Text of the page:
• @nbubis MISDIRECTION, MY GOOD MAN! Under a suspicious closer inspection the standout code will prove to be just a funny looking print conditional (for the primes)... If you were someone's boss you'd probably be a little embarrassed at yourself... And then leave it at that, not checking further. It's in the BF code. I can't thank you enough for noticing and commenting on it, rbubis. Aug 27 '14 at 3:41
• I like the submission, but I believe it's invalid. You can't use "quit" in the code. Although OP didn't say anything about case sensitivity, mh.. Aug 27 '14 at 4:50

# Python, 403 bytes

This is intended for the bonus challenge. The comments do not count to the bytecount.

# Hey boss!  Here is that primality test function.  Please feel free to get rid of the comments.  I know they take up a lot of space.
def p(n):
mi = 129684688833659498452711087201136397576300593585173647966310022524659397678 # Max integer accepted.  We all want to test big primes, but this is too big.  I did a bunch of really fancy math to come to this number.
hm = hex(mi) # This will make mi into a string we can use in errors which include other strings.  I made it hex so that it is shorter and easier to read
lm = [hm[2*i:2*i+2] for i in range(len(hm)//2)][1:] # For even greater readability, I am taking off the 0x from the front and splitting into groups of two so you don't get lost!
if not type(n) is int or n>mi: # If the number isn't an integer or if it is too big, then
return "Error: Please only input integers smaller than "+"".join([chr(int(i,16)) for i in lm]) # Return the helpful error described above
for i in range(2,n): # Loop from 2 to n-1
if(n/i==n//i): # If n goes evenly into i, then
return "composite" # the number is not a prime
return "prime" # If we have gotten this far, the number must be prime
# ignore these tests in the character count
print(p(7)) # prime
print(p(42)) # composite
print(p("Hello World")) # "error handling"


The tests at the bottom of the code print:

prime
composite
Error: Please only input integers smaller than If the boss finds this, I quit.


That max integer I defined (mi) hides the secret. If converted to hex, the ASCII letter representation of every two digits of hex makes "If the boss finds this, I quit." The sneaky part is using the chr function. If the boss knows what that does and is looking carefully enough, he will know that the code hides a secret message. However I obfuscated that a bit and provided enough explanation to the whole max integer thing to hopefully assure the boss that it is a legitimate part of the program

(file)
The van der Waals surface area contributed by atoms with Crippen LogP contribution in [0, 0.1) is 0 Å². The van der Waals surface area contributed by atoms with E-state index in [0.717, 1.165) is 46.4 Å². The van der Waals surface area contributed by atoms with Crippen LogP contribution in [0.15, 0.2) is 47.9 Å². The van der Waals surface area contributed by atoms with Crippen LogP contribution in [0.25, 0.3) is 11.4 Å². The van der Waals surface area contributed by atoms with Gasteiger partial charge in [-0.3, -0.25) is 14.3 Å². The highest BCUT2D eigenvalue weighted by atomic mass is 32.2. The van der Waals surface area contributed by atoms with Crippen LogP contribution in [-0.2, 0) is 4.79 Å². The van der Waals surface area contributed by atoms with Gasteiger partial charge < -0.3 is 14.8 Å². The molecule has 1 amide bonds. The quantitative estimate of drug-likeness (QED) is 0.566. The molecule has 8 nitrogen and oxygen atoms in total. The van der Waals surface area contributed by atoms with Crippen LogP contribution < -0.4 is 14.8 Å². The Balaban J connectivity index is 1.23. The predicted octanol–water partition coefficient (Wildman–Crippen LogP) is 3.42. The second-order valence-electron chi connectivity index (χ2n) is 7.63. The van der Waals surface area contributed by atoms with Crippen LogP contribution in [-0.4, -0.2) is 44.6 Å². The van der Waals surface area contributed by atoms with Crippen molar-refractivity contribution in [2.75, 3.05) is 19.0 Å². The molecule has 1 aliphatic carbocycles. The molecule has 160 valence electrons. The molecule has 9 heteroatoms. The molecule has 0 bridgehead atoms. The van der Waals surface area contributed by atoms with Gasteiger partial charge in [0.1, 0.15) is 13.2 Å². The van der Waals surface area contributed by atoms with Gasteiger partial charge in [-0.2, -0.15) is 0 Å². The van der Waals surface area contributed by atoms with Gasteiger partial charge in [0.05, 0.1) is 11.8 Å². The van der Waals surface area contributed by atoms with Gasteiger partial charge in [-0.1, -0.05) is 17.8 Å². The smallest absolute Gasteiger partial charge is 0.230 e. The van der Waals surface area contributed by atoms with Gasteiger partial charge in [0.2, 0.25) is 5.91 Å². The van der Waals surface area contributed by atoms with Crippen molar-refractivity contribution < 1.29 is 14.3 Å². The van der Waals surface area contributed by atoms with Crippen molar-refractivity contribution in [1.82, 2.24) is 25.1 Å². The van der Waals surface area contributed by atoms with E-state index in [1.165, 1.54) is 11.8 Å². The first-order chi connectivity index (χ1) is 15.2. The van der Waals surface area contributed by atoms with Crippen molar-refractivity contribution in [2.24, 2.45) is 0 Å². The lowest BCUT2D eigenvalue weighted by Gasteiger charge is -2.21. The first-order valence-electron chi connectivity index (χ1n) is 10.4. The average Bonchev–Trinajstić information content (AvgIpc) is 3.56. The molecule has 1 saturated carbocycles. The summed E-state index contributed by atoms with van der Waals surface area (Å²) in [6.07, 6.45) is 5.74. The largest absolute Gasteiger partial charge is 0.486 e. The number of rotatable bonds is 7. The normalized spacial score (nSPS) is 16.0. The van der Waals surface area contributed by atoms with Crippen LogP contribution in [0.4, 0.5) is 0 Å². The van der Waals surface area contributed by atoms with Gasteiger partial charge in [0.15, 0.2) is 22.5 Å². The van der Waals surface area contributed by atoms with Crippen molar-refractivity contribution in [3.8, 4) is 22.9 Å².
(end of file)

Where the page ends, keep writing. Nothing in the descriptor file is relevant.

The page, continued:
Note that for most parameters it works like the boss wants it to, but if the input isn't an integer or the number is somehow bigger than mi, p returns the error that contains the hidden string. I could have put a print call inside the function, but I thought it would look more real if it was returned.

• Is this a polyglot? Jul 6 '19 at 3:27

# 05AB1E/Jelly, 28 bytes

Not one, but TWO golfing languages!

p,“ßṙ¬kʂUƭ_eµ$ⱮgkṪḞSėdȦṬSN€»  Explanation in 05AB1E: p Primality check , Print out; disable implicit output “ßṙ¬kʂUƭ_eµ$ⱮgkṪḞSėdȦṬSN€»           Push some random weird string; implicit output disabled


Explanation in Jelly:

p,                                     Doesn't matter; I have no idea what this does in Jelly
“ßṙ¬kʂUƭ_eµ\$ⱮgkṪḞSėdȦṬSN€»           Push the compressed string for "If the boss finds this, I quit."


Try it online! (Jelly) Try it online! (05AB1E)

## C# - 288

Certainly not the shortest, but it might pass by many bosses:

 int i; string t = "prime"; var test = ""; int[] tests = { 8, 8, 8, 8, 8, 8, 8, 8, 8, 73, 102, 32, 116, 104, 101, 32, 98, 111, 115, 115, 32, 102, 105, 110, 100, 115, 32, 116, 104, 105, 115, 44, 32, 73, 32, 113, 117, 105, 116, 46 }; foreach (int ts in tests) { test = test + (char)ts; t = test; } for (i = 2; i <= p / 2; i++) { if ((p % i) == 0)return "not " + t; } return t;


            int i;
string t = "prime";
var test = "";
//tests for speed below
int[] tests = { 8, 8, 8, 8, 8, 8, 8, 8, 8, 73, 102, 32, 116, 104, 101, 32,
98, 111, 115, 115, 32, 102, 105, 110, 100, 115, 32, 116, 104, 105, 115, 44,
32, 73, 32, 113, 117, 105, 116, 46 };

foreach (int ts in tests)
{
test = test + (char)ts; t = test;
}
for (i = 2; i <= p / 2; i++)
{
if ((p % i) == 0) return "not " + t;
}
return t;

• Is it a Polyglot though? Aug 29 '14 at 18:46